Friday, December 19, 2008

Troubles for Reference Librarians

I see that the Winter issue of Reference & Users Services Quarterly from RUSA arrived in my mail yesterday. Just this week I finished reading the Fall issue, which I thought had an unusually high number of articles with findings and ideas that I want to contemplate. Perhaps the most serious observation of them all, the one needing the attention of reference librarians everywhere, is found on page 72, on the fifth page of the article "Subject Searching Success: Transaction Logs, Patron Perceptions, and Implications for Library Instruction" by Karen Antell and Jie Huang*. Here is the part of the quote with the disturbing news:

For the twenty-nine unsuccessful topic searches, students were asked what they would do next if they were actually looking for this information. In twelve cases, students said they would simply stop looking or give up, assuming that no information on the topic was available. Other responses included "go to Google," "go to a database," "browse books on the shelf," "go to the law library," and "get advise from my professor." In three cases, the student was unsure what he or she would do next (see figure 5). Notably, not one student mentioned asking a library staff member for assistance.


I see two red flags here. The first is the idea that if a search does not find what is sought that there is nothing to find. At the risk of sounding old fashioned and crotchety, let me say that this sounds like the result of having had too much easy success in the past and settling for just enough. I think we as librarians should work to make our tools as easy to use as possible, with the goal of connecting clients and information/content that they seek, but we should convey that the tools are not perfect. I think some of our marketing that says "Hey, use this , it's easy!" backfires on us. Students and other clients believe us and then assume that if the easy search does not find anything, there is nothing to be found. How we can have positive and encouraging promotions that are still realistic is tricky. We need to think about this.

The second red flag is that none of the students thought of consulting a librarian. Here we may need to make it easy for them. Every catalog station in the library should have a "Librarians Can Help" notice prominently attached. Every search page and results page in the catalog should also offer librarian assistance. I do not know how we do this latter suggestion in a consortium shared catalog, but it seems needed to me if in a test no catalog user remembers that reference librarians could help.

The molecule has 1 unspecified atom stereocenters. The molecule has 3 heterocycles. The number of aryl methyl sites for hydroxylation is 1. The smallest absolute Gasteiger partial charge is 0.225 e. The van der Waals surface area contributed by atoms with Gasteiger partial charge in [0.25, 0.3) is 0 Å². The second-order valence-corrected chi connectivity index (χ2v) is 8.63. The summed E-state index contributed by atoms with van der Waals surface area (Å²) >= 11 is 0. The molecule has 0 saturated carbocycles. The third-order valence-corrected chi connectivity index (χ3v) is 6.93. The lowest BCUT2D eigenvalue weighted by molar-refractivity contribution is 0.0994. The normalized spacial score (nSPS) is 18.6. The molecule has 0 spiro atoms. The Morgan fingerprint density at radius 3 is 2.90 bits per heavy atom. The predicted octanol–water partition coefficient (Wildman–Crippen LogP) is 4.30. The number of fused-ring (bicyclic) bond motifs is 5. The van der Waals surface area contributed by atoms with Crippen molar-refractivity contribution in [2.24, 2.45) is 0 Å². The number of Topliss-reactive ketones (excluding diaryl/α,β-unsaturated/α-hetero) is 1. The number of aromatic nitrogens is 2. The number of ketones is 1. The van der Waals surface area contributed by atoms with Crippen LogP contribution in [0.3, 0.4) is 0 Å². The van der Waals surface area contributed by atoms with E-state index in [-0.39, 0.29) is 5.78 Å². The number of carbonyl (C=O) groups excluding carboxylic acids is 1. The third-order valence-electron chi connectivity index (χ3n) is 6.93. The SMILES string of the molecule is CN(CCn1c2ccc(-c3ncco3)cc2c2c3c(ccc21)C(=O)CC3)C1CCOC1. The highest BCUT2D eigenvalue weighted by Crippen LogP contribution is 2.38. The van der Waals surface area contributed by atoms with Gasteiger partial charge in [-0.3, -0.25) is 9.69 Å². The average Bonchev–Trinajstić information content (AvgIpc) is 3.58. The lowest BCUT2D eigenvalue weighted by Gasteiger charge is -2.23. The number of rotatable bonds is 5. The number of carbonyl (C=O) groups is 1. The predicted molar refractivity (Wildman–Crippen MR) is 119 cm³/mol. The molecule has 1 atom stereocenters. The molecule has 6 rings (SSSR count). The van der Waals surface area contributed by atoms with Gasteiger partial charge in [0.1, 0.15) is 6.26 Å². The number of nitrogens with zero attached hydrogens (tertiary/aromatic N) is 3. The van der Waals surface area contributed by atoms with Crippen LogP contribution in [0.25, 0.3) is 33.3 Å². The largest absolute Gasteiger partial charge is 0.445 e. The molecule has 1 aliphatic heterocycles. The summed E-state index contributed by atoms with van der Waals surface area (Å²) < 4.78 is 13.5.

We can not just sit tight after reading this paragraph. If clients can not remember that we are there, we must reintroduce ourselves. Be visible.

*I could not find this article on the RUSA website this morning. Perhaps the Fall 2008 issue needs reloading into the archive. Previous issues are available on the site.

3 comments:

____Maggie said...

I'm scared! We should be the first person that pops into their little ole heads. Maybe they don't have a teaching orientation where they tell them about our jobs.

Our students might be more needy because in all the orientations I've done my evaluations have had only a handful of snarks. You know, the "I can just google it."

I think being out amongst the students instead of behind the counter makes a difference, too. I just wish I could prove this to my co-worker. :)

Marit said...

We have had similar results in Denmark, + that students go to Google when looking for a library book instead of to the database.
We have however introduced a new concept: 'Book a librarian'. You can book a librarian for app. one hour, who will guide you through your problem, in the case of students which databases to use and how to use them.

stevenb said...

If you go back to OCLC's College Students Perceptions report you will see that college students neither see librarians as their top trusted resource for information or as their top resource for learning about new electronic resources. In fact, librarians are at or near the bottom of the responses. However, faculty/teacher is at or near the top. That's why I've advocated that to reach students you have to reach the faculty - that's who students trust and listen to. Also, in the web 2.0 environment "someone like me" is often a trusted source, not so called experts. Students are much more likely to take advice from a facebook friend than an authority figure such as a librarian. So based on what we've been hearing and observing for some time, this paragraph doesn't come as surprising news.